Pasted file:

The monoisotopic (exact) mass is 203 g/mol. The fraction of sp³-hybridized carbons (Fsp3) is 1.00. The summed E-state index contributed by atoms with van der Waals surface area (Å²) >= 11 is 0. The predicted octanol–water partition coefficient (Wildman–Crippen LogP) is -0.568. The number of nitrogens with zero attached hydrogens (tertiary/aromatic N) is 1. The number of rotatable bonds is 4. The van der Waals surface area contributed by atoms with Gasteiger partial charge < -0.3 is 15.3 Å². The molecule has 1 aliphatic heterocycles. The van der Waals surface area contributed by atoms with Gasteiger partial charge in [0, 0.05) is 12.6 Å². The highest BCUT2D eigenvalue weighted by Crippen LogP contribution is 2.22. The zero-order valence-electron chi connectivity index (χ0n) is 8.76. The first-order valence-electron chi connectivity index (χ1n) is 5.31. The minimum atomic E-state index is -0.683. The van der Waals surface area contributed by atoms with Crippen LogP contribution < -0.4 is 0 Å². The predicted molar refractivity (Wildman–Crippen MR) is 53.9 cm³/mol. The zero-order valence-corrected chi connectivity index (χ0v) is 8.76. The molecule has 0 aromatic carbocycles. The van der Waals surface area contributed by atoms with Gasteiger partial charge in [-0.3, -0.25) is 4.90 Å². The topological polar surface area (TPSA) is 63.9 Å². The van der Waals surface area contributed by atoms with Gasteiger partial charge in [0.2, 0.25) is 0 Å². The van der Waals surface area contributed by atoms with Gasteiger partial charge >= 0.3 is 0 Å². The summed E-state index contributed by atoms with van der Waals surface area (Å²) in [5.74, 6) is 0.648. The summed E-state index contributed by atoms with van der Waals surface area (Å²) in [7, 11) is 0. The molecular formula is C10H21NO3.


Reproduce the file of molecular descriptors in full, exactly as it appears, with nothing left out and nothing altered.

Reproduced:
The monoisotopic (exact) mass is 203 g/mol. The fraction of sp³-hybridized carbons (Fsp3) is 1.00. The summed E-state index contributed by atoms with van der Waals surface area (Å²) >= 11 is 0. The predicted octanol–water partition coefficient (Wildman–Crippen LogP) is -0.568. The number of nitrogens with zero attached hydrogens (tertiary/aromatic N) is 1. The number of rotatable bonds is 4. The van der Waals surface area contributed by atoms with Gasteiger partial charge < -0.3 is 15.3 Å². The molecule has 1 aliphatic heterocycles. The van der Waals surface area contributed by atoms with Gasteiger partial charge in [0, 0.05) is 12.6 Å². The highest BCUT2D eigenvalue weighted by Crippen LogP contribution is 2.22. The zero-order valence-electron chi connectivity index (χ0n) is 8.76. The first-order valence-electron chi connectivity index (χ1n) is 5.31. The minimum atomic E-state index is -0.683. The van der Waals surface area contributed by atoms with Crippen LogP contribution < -0.4 is 0 Å². The predicted molar refractivity (Wildman–Crippen MR) is 53.9 cm³/mol. The zero-order valence-corrected chi connectivity index (χ0v) is 8.76. The molecule has 0 aromatic carbocycles. The van der Waals surface area contributed by atoms with Gasteiger partial charge in [-0.3, -0.25) is 4.90 Å². The topological polar surface area (TPSA) is 63.9 Å². The van der Waals surface area contributed by atoms with Gasteiger partial charge in [0.2, 0.25) is 0 Å². The van der Waals surface area contributed by atoms with Gasteiger partial charge >= 0.3 is 0 Å². The summed E-state index contributed by atoms with van der Waals surface area (Å²) in [5.74, 6) is 0.648. The summed E-state index contributed by atoms with van der Waals surface area (Å²) in [7, 11) is 0. The molecular formula is C10H21NO3.